We asked people if Cleveland police have changed since the Justice Department investigation

Checking in with the residents of Cleveland

Justin Carissimo
Cleveland, Ohio
Wednesday 08 February 2017 06:45
Police and protesters mingle with the public on Cleveland Public Square on the final day of the Republican National Convention on July 21, 2016 in Cleveland, Ohio.
Police and protesters mingle with the public on Cleveland Public Square on the final day of the Republican National Convention on July 21, 2016 in Cleveland, Ohio.

Tamir Rice would have been 14-years-old today. While the city of Cleveland celebrates its long-awaited sports championship, Tamir’s friends, family and supporters are still calling for justice.

Before a police officer pulled his trigger, mistaking an air soft gun for the real thing in a state where its legal to carry firearms, killing the 12-year-old, the Cleveland Police Department was already being investigated for misconduct. The Department of Justice began investigating the force in 2013 and ordered sweeping changes amongst Cleveland PD in December 2014.

As residents finish celebrating the historic win by the Cavaliers, folks are still living with police who routinely violate the civil rights of residents by using excessive force, the DOJ found in 2014. So, I took a break from celebrating the Cavaliers and checked in with folks from my hometown to see if police have made any noticeable changes while they implement better policing practices in the city.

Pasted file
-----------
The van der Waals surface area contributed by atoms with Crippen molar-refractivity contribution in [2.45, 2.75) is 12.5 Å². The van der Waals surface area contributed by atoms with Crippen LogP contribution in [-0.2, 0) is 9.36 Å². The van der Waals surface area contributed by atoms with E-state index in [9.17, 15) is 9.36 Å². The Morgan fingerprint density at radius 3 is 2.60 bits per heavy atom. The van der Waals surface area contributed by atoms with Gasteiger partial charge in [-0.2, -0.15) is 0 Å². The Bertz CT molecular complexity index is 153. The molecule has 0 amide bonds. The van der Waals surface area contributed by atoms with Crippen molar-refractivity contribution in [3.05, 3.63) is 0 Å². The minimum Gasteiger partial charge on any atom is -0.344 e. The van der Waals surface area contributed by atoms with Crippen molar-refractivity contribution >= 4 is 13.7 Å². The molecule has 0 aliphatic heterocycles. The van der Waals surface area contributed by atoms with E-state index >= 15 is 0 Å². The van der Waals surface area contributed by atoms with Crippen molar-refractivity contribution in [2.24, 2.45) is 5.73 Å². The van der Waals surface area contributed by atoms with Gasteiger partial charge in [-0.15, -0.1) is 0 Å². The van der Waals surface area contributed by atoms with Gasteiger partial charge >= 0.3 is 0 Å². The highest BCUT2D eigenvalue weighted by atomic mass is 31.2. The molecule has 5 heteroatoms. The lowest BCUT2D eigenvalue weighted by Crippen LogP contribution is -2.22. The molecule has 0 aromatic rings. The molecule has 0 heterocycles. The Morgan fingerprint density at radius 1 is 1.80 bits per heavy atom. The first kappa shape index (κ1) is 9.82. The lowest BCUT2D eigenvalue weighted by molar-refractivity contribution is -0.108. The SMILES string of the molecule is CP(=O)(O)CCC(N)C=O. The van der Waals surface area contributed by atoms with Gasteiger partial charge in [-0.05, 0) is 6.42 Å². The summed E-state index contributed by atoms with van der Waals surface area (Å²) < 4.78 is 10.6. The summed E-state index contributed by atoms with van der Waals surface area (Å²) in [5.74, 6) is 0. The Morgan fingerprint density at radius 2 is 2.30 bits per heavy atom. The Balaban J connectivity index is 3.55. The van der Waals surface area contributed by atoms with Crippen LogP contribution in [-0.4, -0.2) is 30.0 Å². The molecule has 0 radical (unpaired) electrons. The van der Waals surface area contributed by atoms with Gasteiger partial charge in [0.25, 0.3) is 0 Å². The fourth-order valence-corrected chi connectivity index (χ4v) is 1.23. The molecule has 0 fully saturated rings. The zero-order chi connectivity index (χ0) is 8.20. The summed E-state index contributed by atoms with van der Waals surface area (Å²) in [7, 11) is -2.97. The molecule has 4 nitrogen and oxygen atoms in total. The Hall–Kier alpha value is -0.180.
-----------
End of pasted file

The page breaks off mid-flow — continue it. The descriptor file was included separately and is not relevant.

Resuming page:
Parker Lewis
I think that the Cleveland PD has made mostly cosmetic, superficial changes. Their information officer is more professional, they've enlisted local media to do stories on them associated with puppies, pancakes and basketball. Those of us that exercise our constitutional right to protest know that nothing has changed. They will still taunt you, and brutalize you and then lie in court. All one has to do is read the statements made by Stephen Loomis, president of the police union, since November 2014 to know that not much has changed. If anything, due to overturning of officer discipline through arbitration, they now believe they'll never be held accountable.

Cleveland officials are doing everything they can to rebrand the city, they want the gazebo gone and they want our memory of what happened to a 12-year-old to be replaced with fond memories of sports franchises. But we won't forget.

Jomo Benn, 43
Radio Host at Cleveland State University
I don’t think there’s been an attitude change in the department at all, we’re just going to forget about the Tamir Rice shooting and the other injustices by police here, especially with the Republican National Convention that’s coming to town. I’ve heard about several police involved shootings that have been swept under the rug because the city wants to portray a certain image before the convention this July.

When the police officer who killed Tamir was cleared of wrongdoing, there were roughly 150 people protesting, this is what concerns the city the most — a few protesters — and there’s a massive police presence swarming like it was a major catastrophe.

People were concerned when the Cavs won the championship, but the response was nothing like the shooting. Fans are jumping on police cruisers, firetrucks, commercial vehicles and everyone has been relatively calm about it, a lot of these places downtown got trashed but everyone was cool with it. I don’t want to imagine what would have happened if a protester did something like it. It reminds me of that old saying: “They love to see us run and dance but they don’t want to live next to you.”

Anonymous Businessperson